I bought this portable meal, a Lunchables, to give to a homeless person. So why is it still sitting in my refrigerator?
Last week I planned to give this lunch to the next person I saw holding a “Hungry & Homeless – Will you Help?” sign as I waited in my car for the traffic light to change on a busy boulevard in Jacksonville, Florida, a city that attracts the destitute for several reasons including its mild climate.
Sure enough, I was first in line at the red light leaving the grocery store, and I spotted a downtrodden young woman looked eager for my help. I popped the trunk and jumped out of the car, intending to offer her the lunch, but she declined, “No, ma’m. That won’t help at all. I need $ 99.00 to blah – blah – blah.” No, I didn’t give her $ 99.00 because I never give cash to the homeless. Instead, I give to the needy through our church or through homeless shelters in town.
Yet, this brief encounter left me conflicted, with two opposing strong sentiments: a Yes and a No
Yes, I did feel cynical as the light turned green, knowing the woman was probably scamming people. No, I will never stop feeling sorry for the “homeless” regardless of their intentions whether it’s a real physical need to survive, untreated mental illness or something else.
Giving money to the homeless is an economic crisis of the heart, a tug-of-war between the instinct to alleviate suffering and the knowledge that a donation might encourage, rather than relieve, the anguish of the poor. The Atlantic
On my nightstand sat a copy of The Invisible Thread: The true story of an 11-year-old panhandler, a busy sales executive, and an unlikely meeting with destiny. It was time to read it!
An Invisible Thread, a Review
“Excuse me, lady, do you have any spare change? I’m hungry.” Those were the first words out of the mouth of Maurice, as Laura Schroff, a publishing executive at Time Inc, rounded the corner from Broadway to 45th Street in New York City. She passed him by, but something special in his eyes halted her and she turned on her heel and, nearly killing herself in traffic, went back. Thus their paths converged and the story of a thirty-year relationship began.
No, Miss Laura did not give Maurice spare change but on the spot she took him to McDonald’s for a Big Mac, large fries, and milkshake. Then over the years they met every Monday night often at her luxury apartment where Maurice learned about ritual and rules for living: sitting down to eat a meal, showing up on time for school. Laura’s cozy nest provided a safe haven, an escape from his one-room hotel room, a den of violence where 10-12 assorted needy “friends” and family flopped to sleep off a drug binge or cook crack to deal on the streets.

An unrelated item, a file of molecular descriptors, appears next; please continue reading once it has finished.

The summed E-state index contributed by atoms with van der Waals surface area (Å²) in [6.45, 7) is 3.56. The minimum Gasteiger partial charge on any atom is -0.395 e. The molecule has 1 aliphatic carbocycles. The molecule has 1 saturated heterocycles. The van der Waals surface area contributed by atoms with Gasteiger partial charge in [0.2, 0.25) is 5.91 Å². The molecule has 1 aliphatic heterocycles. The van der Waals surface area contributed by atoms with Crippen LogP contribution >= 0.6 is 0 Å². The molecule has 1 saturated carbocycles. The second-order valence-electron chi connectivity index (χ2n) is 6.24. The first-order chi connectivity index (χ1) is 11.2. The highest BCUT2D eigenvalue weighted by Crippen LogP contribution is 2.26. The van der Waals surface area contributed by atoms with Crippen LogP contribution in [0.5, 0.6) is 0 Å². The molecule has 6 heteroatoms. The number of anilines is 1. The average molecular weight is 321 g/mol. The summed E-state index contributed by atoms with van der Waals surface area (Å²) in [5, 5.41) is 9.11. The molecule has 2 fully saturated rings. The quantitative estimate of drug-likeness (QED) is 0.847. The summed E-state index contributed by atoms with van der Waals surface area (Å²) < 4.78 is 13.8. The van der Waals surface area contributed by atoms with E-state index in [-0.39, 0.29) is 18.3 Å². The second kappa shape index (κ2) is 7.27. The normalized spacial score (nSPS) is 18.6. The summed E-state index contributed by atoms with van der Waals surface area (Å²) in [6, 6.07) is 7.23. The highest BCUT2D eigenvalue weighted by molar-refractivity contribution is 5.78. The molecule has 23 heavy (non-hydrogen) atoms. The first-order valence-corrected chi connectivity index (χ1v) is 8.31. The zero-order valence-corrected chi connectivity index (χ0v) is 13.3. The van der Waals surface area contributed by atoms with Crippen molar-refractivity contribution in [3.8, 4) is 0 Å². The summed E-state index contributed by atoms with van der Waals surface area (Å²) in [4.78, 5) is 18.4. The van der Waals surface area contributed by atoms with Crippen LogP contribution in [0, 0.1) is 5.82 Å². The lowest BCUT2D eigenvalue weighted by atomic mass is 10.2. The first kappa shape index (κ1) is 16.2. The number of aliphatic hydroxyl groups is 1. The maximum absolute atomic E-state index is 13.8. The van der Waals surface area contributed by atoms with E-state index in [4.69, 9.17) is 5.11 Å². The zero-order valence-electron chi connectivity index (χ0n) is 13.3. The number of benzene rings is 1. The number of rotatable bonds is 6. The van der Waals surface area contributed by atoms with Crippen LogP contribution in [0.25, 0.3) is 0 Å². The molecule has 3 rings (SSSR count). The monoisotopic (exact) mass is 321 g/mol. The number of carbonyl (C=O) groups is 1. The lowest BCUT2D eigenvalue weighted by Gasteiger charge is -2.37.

Not until Chapter 8 does the reader learn about the tug on the other end of the invisible thread – the unspeakable violence in Laura’s middle-class childhood home where a father in drunken rages would fling full liquor bottles against the wall and destroy his son’s sports trophies.
She admits, “I couldn’t help but think that the terror and uncertainty we faced as children because of my father was similar to the chaos that Maurice now had to endure.” (107)
Laura’s memoir, reminiscent of The Blind Side, interweaves three dynamic narratives: The first, the story of Laura and Maurice’s growing relationship. Secondly, Laura’s back story as both victim and then survivor of her dysfunctional home. And finally, Maurice’s maturation into an adult with a family of his own, reflecting what Joseph Campbell calls “the hero’s journey” often fraught with obstacles and setbacks.
I began reading the book because I was intrigued by the disparity between an accomplished woman in Manhattan and a needy young boy from Brooklyn. I was compelled to read on because I wanted answers: Why would a young woman who helped make USA Today and InStyle successful publications risk all to build trust with a young man who had nothing to offer in return? How did an ill-kempt beggar boy, who has since developed a career in construction and is raising his own family, enrich that woman’s own life?
In the end, Author Schroff realizes that both she and Maurice had traveled together on a voyage of self-discovery. Her message: “This is a book about how, if we learn to let go of fears and burdens and expectations, we can find ourselves plunged into the sweet, unplanned blessings of life” (book blurb).
Should you give money to homeless people? According to the article in The Atlantic: “The short answer is no. The long answer is yes, but only if [you do it through] an organization that can ensure the money is spent wisely.”
But maybe . . . if you are someone with the incredible courage of Laura Schroff, there is still another answer.
Click here for a short video, a Lunch Date with Destiny
Your thoughts, always welcome!